--------------------------------------------------- A JUBILEE CALENDAR OF LUNAR WEEKS ------------------------ ------------------------ Year 1 = 49 lunar weeks Year 8 = 49 lunar weeks Year 2 = 49 lunar weeks Year 9 = 49 lunar weeks Year 3 = 49 lunar weeks Year 10 = 49 lunar weeks Year 4 = 49 lunar weeks Year 11 = 49 lunar weeks Year 5 = 49 lunar weeks Year 12 = 49 lunar weeks Year 6 = 49 lunar weeks Year 13 = 49 lunar weeks Year 7 = 49 lunar weeks Year 14 = 49 lunar weeks At 7th Year: + 1 week At 7th Year: + 1 week ------------------------ ------------------------ Year 15 = 49 lunar weeks Year 22 = 49 lunar weeks Year 16 = 49 lunar weeks Year 23 = 49 lunar weeks Year 17 = 49 lunar weeks Year 24 = 49 lunar weeks Year 18 = 49 lunar weeks Year 25 = 49 lunar weeks Year 19 = 49 lunar weeks Year 26 = 49 lunar weeks Year 20 = 49 lunar weeks Year 27 = 49 lunar weeks Year 21 = 49 lunar weeks Year 28 = 49 lunar weeks At 7th Year: + 1 week At 7th Year: + 1 week ------------------------ ------------------------ Year 29 = 49 lunar weeks Year 36 = 49 lunar weeks Year 30 = 49 lunar weeks Year 37 = 49 lunar weeks Year 31 = 49 lunar weeks Year 38 = 49 lunar weeks Year 32 = 49 lunar weeks Year 39 = 49 lunar weeks Year 33 = 49 lunar weeks Year 40 = 49 lunar weeks Year 34 = 49 lunar weeks Year 41 = 49 lunar weeks Year 35 = 49 lunar weeks Year 42 = 49 lunar weeks At 7th Year: + 1 week At 7th Year: + 1 week ------------------------ ------------------------ Year 43 = 49 lunar weeks Year 44 = 49 lunar weeks Year 45 = 49 lunar weeks Year 46 = 49 lunar weeks Year 47 = 49 lunar weeks Year 48 = 49 lunar weeks Year 49 = 49 lunar weeks At 7th Year: + 1 week --------------------------- Year 50 = 49 lunar weeks

Take note that in order to keep pace with the turn of each tropical year, the diagrammed calendar requires the addition of a lunar week each 3rd year (a perpetual rate).

Of significance about the shown jubilee calendar is that with the stated rate of required intercalation applied, each calendar year--on the average--becomes equal to 365.2442 days. Each year of the cited jubilee calendar then compares very closely with the revolution of the tropical year--which rolls over in 365.2422 days. The jubilee calendar (as diagrammed) thus depicts a time cycle (in years) that can effectively be measured and metered out in association with a number of lunar weeks (or lunar quarters).

It should be clear from the week counts shown in the diagram that--when the rate of one lunar week every 3rd year is counted apart (or leaped) from out of the time stream--a grid of lunar weeks (2457 weeks) can be counted (repeated) in correspondence with a cycle of 50 years. Essentially, an effective calendar of lunar weeks is the inherent or automatic result of leaping one week each 3rd year from out of the time stream. (This respective rate of calendar intercalation is equivalent to 0.33333 weeks per solar year on the average).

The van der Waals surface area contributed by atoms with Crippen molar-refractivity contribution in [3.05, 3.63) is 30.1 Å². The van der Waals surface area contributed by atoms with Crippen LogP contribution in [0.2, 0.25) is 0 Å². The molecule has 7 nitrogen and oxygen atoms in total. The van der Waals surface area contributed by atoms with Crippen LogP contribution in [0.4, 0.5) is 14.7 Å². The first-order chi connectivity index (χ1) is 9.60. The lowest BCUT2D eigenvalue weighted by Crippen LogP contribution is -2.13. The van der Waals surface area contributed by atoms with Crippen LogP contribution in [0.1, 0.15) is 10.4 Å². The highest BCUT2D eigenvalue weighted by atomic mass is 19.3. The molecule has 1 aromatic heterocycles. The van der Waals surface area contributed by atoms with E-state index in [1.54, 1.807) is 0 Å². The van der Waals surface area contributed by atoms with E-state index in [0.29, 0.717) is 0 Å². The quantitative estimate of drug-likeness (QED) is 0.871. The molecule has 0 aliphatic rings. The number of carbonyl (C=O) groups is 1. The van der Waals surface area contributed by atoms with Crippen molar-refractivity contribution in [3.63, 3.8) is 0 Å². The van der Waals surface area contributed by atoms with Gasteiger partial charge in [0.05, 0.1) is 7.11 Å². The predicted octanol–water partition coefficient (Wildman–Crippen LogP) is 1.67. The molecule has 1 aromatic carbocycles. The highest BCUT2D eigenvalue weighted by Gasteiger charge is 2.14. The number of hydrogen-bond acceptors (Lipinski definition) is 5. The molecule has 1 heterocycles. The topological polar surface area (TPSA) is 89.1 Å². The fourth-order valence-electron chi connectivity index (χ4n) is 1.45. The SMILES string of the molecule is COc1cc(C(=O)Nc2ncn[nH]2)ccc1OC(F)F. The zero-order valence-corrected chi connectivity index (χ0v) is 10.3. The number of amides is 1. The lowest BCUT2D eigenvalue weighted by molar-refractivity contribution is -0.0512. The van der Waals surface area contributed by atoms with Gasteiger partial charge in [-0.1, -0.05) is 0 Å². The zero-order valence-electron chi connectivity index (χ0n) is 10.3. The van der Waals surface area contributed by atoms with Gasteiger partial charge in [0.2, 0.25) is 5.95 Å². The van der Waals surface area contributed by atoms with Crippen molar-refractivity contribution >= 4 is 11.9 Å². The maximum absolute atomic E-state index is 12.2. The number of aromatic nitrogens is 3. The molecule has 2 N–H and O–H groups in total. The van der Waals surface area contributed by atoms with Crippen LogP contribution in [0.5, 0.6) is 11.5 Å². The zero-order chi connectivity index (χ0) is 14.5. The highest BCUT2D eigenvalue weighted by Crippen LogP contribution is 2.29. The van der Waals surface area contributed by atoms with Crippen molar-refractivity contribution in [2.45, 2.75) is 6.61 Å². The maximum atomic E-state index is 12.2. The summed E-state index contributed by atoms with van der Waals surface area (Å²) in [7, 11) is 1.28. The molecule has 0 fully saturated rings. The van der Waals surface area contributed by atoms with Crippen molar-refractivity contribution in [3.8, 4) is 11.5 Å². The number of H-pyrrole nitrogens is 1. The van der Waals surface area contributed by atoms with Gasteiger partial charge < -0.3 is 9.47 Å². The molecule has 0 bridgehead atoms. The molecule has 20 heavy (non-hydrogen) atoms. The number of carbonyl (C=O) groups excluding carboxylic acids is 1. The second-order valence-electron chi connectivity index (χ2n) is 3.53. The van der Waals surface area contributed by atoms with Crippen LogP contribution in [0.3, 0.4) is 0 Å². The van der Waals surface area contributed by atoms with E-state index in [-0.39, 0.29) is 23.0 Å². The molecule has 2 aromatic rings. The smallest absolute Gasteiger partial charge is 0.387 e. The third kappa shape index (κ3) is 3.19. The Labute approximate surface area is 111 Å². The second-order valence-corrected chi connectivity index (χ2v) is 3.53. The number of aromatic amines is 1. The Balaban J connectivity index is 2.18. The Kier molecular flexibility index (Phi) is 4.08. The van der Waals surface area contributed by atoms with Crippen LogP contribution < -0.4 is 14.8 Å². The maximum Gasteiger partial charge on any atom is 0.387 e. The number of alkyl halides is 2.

Thus, it becomes of considerable significance to a study of interrelated time design that an effective annual calendar is the inherent result of counting lunar weeks.

The above shown calendar of lunar weeks would inherently remain accurate relative to the pace of the tropical year over many centuries of time. The time difference between the respective 49-week calendar and the length of the solar year (which turns every 365.2422 days) would eventually become a factor if enough time were to pass by. To be specific, assume that a new phase of the Moon was observed (as the first day of the calendar) at say 7 days prior to the day of the vernal equinox. From this origin and alignment, the first day of the calendar would inherently shift (on average) from year to year so that after 3600 years the first calendar day would arrive in alignment with the equinox, and after 7200 years the first calendar day would come 7 days after the equinox. Somewhat remarkable here is that the Bible (and associated records) DO point to a literal epoch day for the creation [= right at 7 days prior to the day of the vernal equinox]. For more information about Creation's epoch day, refer to Genesis Record of the Flood.

While Scroll 4QOtot doesn't explicitly show that a lunar week was specially accounted for at the distance of each 3rd year, it seems very clear that the heavenly priests were believed to have perpetually reckoned a lunar-cycle 'sign' at this respective distance (each and every 3 years). This leaves some latitude in interpreting how the lunar cycle was once reckoned. For example, in reckoning the 'sign', the priests may have reckoned the lunar cycle at the resolution of the half or the whole of the lunar cycle.

The main reason for believing that the lunar cycle was once reckoned at the resolution of the quarter phase is that ancient literature is explicit in describing the priestly courses as being rotated once each week. The routinely appearing 'sign' was then accounted for right when one priestly course ended (refer to Scroll 4QOtot). The combination of this rotating schedule and the time when the 'sign' was routinely observed does not seem to allow for an alternate interpretation. Essentially, if the 'sign' was observed at the end of a 'week' cycle then it is obvious that the priests were reckoning lunar weeks.